Here's a postcard from the early 1970s along with some facts and background about Wrangell, Alaska, that I have "wrangled" for you:
1. It's really in the middle of nowhere, way down in the southeastern panhandle of Alaska. If you want to get to or from Wrangell, you're going to need an airplane or ferry. Traveling by a combination of ferry and car, the closest major city is Juneau, Alaska, which is only 200 miles away but the trip apparently takes about 12 hours.1
2. To get from Wrangell to Anchorage, Alaska, using only car and ferry, would be a 1,022-mile journey taking 34 hours. By comparison, it's 1,077 miles from Philadelphia, Pennsylvania, to Des Moines, Iowa, and that trip would only take you about 17 hours by car -- half the time.
3. While Wrangell Island has been occupied by the Tlingit peoples2 for thousands of years, Wrangell, in the northwestern corner of the island, is a non-native settlement. Baron Ferdinand Friedrich Georg Ludwig von Wrangel (pictured at right), who was in charge of Russian government interests in Russian America, ordered a stockade built in the middle of what is now Wrangell Harbor. This is considered the founding date of the city, which passed to British hands in 18393 and American hands in 1867.
4. The "Wrangell History" page on the Wrangell Chamber of Commerce website contains some fascinating tidbits that have been compiled by Pat Roppel and the Friends of the Library. Check it out and read all about a "prohibition drink" that involves raisin pie, yeast, water and a hot stove; a colorful description of the city at the turn of the 20th century; seafaring superstitions and more.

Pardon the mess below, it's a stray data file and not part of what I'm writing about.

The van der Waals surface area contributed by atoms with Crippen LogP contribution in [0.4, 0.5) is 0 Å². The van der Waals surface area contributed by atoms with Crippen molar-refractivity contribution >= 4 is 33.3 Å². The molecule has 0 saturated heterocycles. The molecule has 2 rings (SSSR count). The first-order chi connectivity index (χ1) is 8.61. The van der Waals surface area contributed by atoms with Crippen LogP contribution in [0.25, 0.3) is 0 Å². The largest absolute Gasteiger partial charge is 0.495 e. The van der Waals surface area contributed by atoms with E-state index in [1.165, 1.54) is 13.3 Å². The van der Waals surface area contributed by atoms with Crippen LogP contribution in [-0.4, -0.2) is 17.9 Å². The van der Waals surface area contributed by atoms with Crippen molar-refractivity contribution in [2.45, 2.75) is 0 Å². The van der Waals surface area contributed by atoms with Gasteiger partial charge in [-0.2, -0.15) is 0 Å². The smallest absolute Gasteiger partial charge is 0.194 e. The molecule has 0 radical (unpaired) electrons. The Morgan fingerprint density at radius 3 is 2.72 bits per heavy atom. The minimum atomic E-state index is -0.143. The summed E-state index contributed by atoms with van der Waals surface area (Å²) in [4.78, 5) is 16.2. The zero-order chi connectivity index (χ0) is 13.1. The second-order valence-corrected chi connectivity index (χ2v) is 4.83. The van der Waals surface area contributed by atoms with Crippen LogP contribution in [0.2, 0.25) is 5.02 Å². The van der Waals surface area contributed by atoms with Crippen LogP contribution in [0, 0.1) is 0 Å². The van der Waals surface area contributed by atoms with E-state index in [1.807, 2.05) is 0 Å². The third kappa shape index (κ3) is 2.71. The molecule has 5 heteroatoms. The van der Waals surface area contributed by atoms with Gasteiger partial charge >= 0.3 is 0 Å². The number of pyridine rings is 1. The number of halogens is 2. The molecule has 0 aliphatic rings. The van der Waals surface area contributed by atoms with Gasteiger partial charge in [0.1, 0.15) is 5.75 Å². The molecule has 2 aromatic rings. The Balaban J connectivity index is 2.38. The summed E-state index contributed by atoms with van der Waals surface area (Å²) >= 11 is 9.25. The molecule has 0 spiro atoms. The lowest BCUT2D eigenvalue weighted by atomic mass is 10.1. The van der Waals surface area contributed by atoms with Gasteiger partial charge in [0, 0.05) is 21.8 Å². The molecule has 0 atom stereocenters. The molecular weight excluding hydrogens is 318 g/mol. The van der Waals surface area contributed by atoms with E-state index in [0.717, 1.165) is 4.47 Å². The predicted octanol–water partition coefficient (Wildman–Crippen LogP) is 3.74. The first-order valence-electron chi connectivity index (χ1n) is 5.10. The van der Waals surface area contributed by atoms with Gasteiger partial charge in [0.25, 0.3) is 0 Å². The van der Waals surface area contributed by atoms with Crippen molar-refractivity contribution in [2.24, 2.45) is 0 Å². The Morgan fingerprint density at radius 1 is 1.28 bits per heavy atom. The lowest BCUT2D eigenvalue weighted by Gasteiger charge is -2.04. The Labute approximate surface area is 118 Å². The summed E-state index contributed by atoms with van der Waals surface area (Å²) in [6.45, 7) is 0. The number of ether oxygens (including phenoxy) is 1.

5. The aforementioned chamber of commerce website also lists the "perks" of living in Wrangell, which include:
- Parents welcome in school
- No gangs
- Volunteer in schools
- Fantastic Public Library with Free Internet Access
- Medical Facility with Doctors on staff
- Wrangell Fire Department has excellent response time
- Senior Citizen Meals on Wheels
6. Wrangell has a newspaper, the Wrangell Sentinel, which claims to be the oldest continually publishing newspaper in Alaska. And it has a library -- the Irene Ingle Public Library. But it does not appear to have its own bookstore.
1. All travel times and distances are from Mapquest.
2. The Native Languages of the Americas website has a outstanding collection of links to Tlingit folklore, legends and mythology. One of the important mythological figures is "Property Woman," a spirit with curly hair who brings prosperity to anybody who catches sight of her.
3. The British Hudson's Bay Company leased the fort in 1839 and named the stockade Fort Stikine.